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In a House floor speech on Feb. 9, 2011, Rep. Ted Poe, R-Texas, took aim at American aid to foreign countries. Poe has introduced a bill to require separate votes on aiding specific countries, thus ending the practice of bundling foreign aid into a single bill.
"Maybe it’s time to reconsider our foreign aid that we send to countries throughout the world," Poe said in the floor speech, which has attracted attention in conservative circles on the Internet. "There are about 192 foreign countries in the world, … and we give foreign aid to over 150 of them."
Poe proceeded to name some examples of countries where many Americans might be uncomfortable sending taxpayer money, including Egypt, Pakistan, Russia and China. But two of the nation’s in Poe’s speech caught our eye -- Venezuela and Cuba.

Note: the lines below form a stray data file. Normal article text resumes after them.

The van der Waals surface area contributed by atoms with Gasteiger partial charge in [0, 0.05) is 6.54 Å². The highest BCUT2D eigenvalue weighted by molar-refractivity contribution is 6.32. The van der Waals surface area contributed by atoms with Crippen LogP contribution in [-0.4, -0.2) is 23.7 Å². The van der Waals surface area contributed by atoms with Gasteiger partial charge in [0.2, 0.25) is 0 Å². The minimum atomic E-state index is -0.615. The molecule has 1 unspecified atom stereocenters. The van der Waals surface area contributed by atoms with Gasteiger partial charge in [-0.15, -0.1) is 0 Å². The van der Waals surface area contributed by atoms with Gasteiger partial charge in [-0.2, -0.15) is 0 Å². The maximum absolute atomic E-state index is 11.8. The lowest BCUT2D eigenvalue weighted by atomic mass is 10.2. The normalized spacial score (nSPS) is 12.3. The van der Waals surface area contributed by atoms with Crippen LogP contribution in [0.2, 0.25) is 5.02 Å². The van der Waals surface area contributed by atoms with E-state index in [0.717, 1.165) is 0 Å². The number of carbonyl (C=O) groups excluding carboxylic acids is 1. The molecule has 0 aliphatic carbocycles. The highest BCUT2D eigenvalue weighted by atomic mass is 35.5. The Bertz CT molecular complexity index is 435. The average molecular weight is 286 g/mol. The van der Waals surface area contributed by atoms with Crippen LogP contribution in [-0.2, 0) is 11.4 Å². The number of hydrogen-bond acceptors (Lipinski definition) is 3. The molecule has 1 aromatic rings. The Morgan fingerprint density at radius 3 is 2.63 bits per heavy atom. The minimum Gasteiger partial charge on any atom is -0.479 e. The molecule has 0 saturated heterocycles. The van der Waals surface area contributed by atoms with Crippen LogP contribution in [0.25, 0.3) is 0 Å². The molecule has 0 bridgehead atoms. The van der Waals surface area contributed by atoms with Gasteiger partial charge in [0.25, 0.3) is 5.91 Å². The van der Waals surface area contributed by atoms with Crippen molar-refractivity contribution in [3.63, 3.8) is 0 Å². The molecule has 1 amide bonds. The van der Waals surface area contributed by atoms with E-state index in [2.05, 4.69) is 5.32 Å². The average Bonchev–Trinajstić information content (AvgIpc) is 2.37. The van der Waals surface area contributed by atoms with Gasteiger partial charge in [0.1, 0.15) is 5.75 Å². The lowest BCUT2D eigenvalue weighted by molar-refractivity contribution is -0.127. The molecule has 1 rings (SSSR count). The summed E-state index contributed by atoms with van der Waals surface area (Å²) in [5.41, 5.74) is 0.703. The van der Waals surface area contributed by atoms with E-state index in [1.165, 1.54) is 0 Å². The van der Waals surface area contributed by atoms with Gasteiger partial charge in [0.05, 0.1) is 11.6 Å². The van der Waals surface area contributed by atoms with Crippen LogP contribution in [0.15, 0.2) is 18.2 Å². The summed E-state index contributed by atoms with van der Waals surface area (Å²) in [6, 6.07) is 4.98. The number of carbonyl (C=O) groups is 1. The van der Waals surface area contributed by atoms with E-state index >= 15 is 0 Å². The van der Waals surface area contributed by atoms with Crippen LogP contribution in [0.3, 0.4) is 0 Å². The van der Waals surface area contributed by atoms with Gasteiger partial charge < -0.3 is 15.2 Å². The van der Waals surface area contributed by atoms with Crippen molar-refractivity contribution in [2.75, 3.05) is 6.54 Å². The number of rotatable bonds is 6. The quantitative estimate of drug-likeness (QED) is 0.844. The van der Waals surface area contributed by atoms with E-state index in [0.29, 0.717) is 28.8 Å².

Critics of Venezuela’s leader, Hugo Chavez, call him a dictator. Meanwhile, Cuba has been a communist country for decades, led by Fidel Castro and now his brother Raul. In its widely followed rankings, the group Freedom House rates Venezuela toward the bottom of the nations it classifies as "partly free," while Cuba sits at the lower end of its "not free" scale. And both nations have strained relations with the United States.
So Poe suggested these as two examples of what’s wrong with U.S. foreign aid.
"We give money to Venezuela. Why do we give money to Chavez and Venezuela? He hates the United States. He defies our president, makes fun of our nation. We don’t need to give him any foreign aid. We give $20 million to Cuba. Why do we give money to Cuba? Americans can’t even go to Cuba. It’s off-limits. It’s a communist country. But we’re dumping money over there."
We looked at budget documents for foreign aid and talked to experts in the field, and here’s what we found.